Written by: Robert Morselli
Remember your parents telling you to stop fidgeting? Well, take that advice with you the next time you find yourself wading.
The rule of thumb we’ve all read and heard countless times is to approach your quarry carefully and cautiously in order to avoid scaring off everything with fins. Everything you do, even the tiny movements used to tie on a fly, can be noticed by fish.
Anne’s Beach (on Florida’s Lower Matecumbe Key), is a narrow beach marked by a gradual, 150-yard stretch of semi-soft base before you arrive at a well-defined drop off. While wading somewhere between waist- and chest-deep—well over 100 yards in and with swimmers safely behind me—and after staying nearly motionless for just three or four minutes, I noticed something striking: I became “structure.” It’s a fact that fish love structure because it can provide a safe hiding spot or a place to ambush prey from.
It’s impossible to be entirely motionless while wading: you’re doing the side-shuffle, casting, etc. But stay still long enough, and a community of fish will gradually build up right around you—and some of these fish might even be the quarry you’re tracking. The best examples are sharks, barracudas, box fish and, to a certain extent, jacks. Some species, such as snook or mackerel, are constantly on the move in shallow water— you have at best just one cast to attract them—but other species prefer to circle around, combing and recombing small patches of shallow water. These are the fish that I find hard to resist, more so when their skittish cousins (bonefish, permit), want nothing to do with my crafty, delicate presentations. While it’s unreasonable to expect this sort of behavior from all species, many do have the confidence level to approach you and stay with you even while you’re casting. At times, a barracuda’s curiosity can be almost heroic, and these fish often hang around and observe you for minutes before getting bored and darting off.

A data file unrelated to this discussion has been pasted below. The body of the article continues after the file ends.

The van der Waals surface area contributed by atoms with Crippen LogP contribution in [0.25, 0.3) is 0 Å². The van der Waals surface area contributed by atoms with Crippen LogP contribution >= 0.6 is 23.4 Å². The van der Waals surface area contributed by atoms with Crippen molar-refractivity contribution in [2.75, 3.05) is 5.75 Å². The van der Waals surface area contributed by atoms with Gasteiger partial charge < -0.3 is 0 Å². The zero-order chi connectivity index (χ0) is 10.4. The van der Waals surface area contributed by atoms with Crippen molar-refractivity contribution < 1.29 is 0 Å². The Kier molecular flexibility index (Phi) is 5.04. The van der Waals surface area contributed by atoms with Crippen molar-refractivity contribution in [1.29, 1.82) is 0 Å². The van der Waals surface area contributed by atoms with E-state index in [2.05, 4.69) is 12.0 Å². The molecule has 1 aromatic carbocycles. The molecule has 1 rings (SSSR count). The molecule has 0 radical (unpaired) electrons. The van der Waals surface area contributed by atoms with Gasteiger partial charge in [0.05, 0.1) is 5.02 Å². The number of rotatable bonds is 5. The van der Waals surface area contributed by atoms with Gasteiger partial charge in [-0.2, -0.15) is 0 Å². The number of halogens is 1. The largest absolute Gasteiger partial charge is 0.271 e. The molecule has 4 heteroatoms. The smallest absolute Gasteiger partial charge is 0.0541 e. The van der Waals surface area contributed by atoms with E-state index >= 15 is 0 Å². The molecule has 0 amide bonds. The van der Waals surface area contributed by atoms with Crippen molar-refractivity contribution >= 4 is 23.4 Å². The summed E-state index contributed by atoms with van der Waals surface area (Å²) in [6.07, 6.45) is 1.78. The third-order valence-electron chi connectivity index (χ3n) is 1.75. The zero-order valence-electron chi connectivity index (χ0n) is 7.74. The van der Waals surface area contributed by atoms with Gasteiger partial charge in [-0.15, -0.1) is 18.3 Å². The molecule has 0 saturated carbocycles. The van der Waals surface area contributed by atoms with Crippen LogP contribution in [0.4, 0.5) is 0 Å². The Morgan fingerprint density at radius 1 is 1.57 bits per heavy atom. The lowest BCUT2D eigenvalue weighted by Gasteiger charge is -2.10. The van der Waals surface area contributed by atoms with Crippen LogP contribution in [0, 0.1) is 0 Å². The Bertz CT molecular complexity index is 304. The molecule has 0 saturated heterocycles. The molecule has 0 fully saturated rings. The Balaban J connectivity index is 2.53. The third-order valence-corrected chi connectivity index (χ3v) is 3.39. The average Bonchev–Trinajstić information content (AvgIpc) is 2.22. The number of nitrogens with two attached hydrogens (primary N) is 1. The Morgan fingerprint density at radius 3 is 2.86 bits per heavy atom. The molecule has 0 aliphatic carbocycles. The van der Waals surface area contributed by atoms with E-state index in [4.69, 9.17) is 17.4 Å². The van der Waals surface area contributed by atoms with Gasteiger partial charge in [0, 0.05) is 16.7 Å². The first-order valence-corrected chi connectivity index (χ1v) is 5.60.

I repeated my experiment several times, and at one point there was so much fishy traffic around me that I was successfully dapping—with zero camouflage—in open water.
Here are a few pointers: wear dull, sand-colored apparel, and be sure to conceal flashy metal implements. Some species—like sand sharks, nurse sharks and lemon sharks—require sinking patterns as they’re nearly always nosing around the ocean floor. Barracuda are famous for taking surface flies, but will happily go for sub-surface offerings. Boxfish and jacks take flies at every level of the water column.
Next time you wade, stop fidgeting for a few minutes and watch a community of fish build up right around you. It’s an experience you’re unlikely to forget as you so rarely get to visually track your fly in salt water, at such an intimate distance.
Robert Morselli is the research director for the television show “How It’s Made.” A compilation of Robert’s fly fishing articles can be found at Fly Fishing Insider.